Caroline Thériault, a spokeswoman for Canada’s minister of environment, responded to Mr. Duterte’s taunts.

“We are working closely with the Philippines to resolve this issue in an environmentally responsible way,” Ms. Thériault said. A group of officials from both countries was “examining the full spectrum of issues,” she added.
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Ms. Thériault said that in 2014, Canada did not have regulations in place to require the company to recover the waste. In 2016, Canada amended those rules to create criminal liability for companies and compelled them to take back the waste, but the case in the Philippines has remained in limbo — at least publicly — as officials met to discuss finding, paying for and disposing of the trash.
In 2017, Prime Minister Justin Trudeau of Canada said at a news conference in the Philippines that the “legal barriers and restrictions” that had prevented the government from recovering the garbage had been addressed, so it was “now theoretically possible to get it back.”

But he added, “There’s still a number of questions around who would pay for it, where the financial responsibility is. This was, at its origin, a commercial transaction. It did not involve government.”
Philippine activists and Canadian environmental groups have urged Canada to recover the trash for years, with some saying that, by failing to recover it, Canada has violated the Basel Convention, the treaty that regulates the export of hazardous waste.
Because Canada has not taken back the waste or paid for its return, “there’s a very good argument that they’re in violation of the convention,” said Dayna Scott, a law professor at York University in Toronto.
The convention lacks effective enforcement measures, however, and Canada has, so far, declined to support an amendment to the treaty that would forbid the movement of hazardous waste from developed nations to developing ones, Ms. Scott said.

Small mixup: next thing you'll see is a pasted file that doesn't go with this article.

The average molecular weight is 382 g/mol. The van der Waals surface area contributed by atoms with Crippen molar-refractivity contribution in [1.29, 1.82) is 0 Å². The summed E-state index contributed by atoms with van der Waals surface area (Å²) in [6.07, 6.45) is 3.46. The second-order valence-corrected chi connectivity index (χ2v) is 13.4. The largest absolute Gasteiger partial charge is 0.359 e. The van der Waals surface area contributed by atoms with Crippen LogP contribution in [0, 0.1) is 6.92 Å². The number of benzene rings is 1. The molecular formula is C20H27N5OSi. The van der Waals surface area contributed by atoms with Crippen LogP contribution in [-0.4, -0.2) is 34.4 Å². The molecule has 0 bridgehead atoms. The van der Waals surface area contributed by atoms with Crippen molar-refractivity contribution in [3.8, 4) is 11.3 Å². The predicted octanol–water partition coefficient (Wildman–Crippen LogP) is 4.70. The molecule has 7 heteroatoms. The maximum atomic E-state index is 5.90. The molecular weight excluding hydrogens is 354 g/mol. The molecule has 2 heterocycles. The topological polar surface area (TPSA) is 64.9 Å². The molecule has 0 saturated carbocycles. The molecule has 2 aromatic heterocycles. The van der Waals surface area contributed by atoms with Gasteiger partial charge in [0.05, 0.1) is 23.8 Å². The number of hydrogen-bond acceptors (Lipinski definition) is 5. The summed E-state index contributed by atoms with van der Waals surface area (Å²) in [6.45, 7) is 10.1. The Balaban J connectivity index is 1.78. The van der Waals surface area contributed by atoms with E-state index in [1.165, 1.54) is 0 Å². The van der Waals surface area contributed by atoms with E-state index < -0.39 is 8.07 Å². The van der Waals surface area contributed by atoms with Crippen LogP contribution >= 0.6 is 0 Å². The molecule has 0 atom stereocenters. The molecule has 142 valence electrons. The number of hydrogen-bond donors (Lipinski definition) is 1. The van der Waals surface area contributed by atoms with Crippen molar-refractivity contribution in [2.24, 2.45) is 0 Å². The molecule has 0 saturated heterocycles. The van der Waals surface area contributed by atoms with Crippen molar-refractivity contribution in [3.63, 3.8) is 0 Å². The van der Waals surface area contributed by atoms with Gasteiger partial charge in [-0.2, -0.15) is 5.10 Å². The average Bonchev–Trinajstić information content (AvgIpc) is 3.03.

Opponents of the amendment have argued that many developing countries want shipments of recyclables to turn into new products, while its supporters in the Philippines and Canada have pointed to the trash dispute as an example of what can go wrong.
Ms. Scott said that the dispute, by “exposing the positions that Canada is actually taking on the international stage, in terms of pollution,” has the potential to be a black eye for Mr. Trudeau, who has made confronting climate change a priority and sought to restore Canada’s status as a global leader on environmental protections.
The Philippine case “does kind of hit a nerve,” Ms. Scott said. “Philippine activists are saying, ‘We’re not your trash bin.’”
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Multi-headed godlike motherfucker
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Update, they have been given a deadline regarding the trash:


BOC spokesman Erastus Sandino Austria yesterday said they received orders from Finance Secretary Carlos Dominguez III to return the containers of trash back to Canada by May 15.
KJ Rosales
BOC has until May 15 to return Canada trash

Evelyn Macairan (The Philippine Star) - April 30, 2019 - 12:00am

MANILA, Philippines — The Bureau of Customs (BOC) has until May 15 to ship Canadian garbage back to its country of origin.
BOC spokesman Erastus Sandino Austria yesterday said they received orders from Finance Secretary Carlos Dominguez III to return the containers of trash back to Canada by May 15.
Austria added they are in the process of making arrangements for the containers of waste, consisting of household trash, diapers, electronic garbage and non-recyclable waste, to be returned to Canada.

“We are doing everything now to make this possible,” the BOC official said.
The Department of Finance gave the order to the BOC after President Duterte said he would declare “war” on Canada if it would not take back its garbage.

The Canadian government responded by saying that it is working to resolve the issue, as the shipment was a contract between private parties.
A total of 103 containers of garbage arrived in several batches at the Manila International Container Port (MICP) from 2013 to 2014.
Out of the 103 containers, it was reported that trash from 34 have been buried in a landfill in Tarlac. The rest of the containers filled with garbage are temporarily stored at the Port of Subic and the MICP.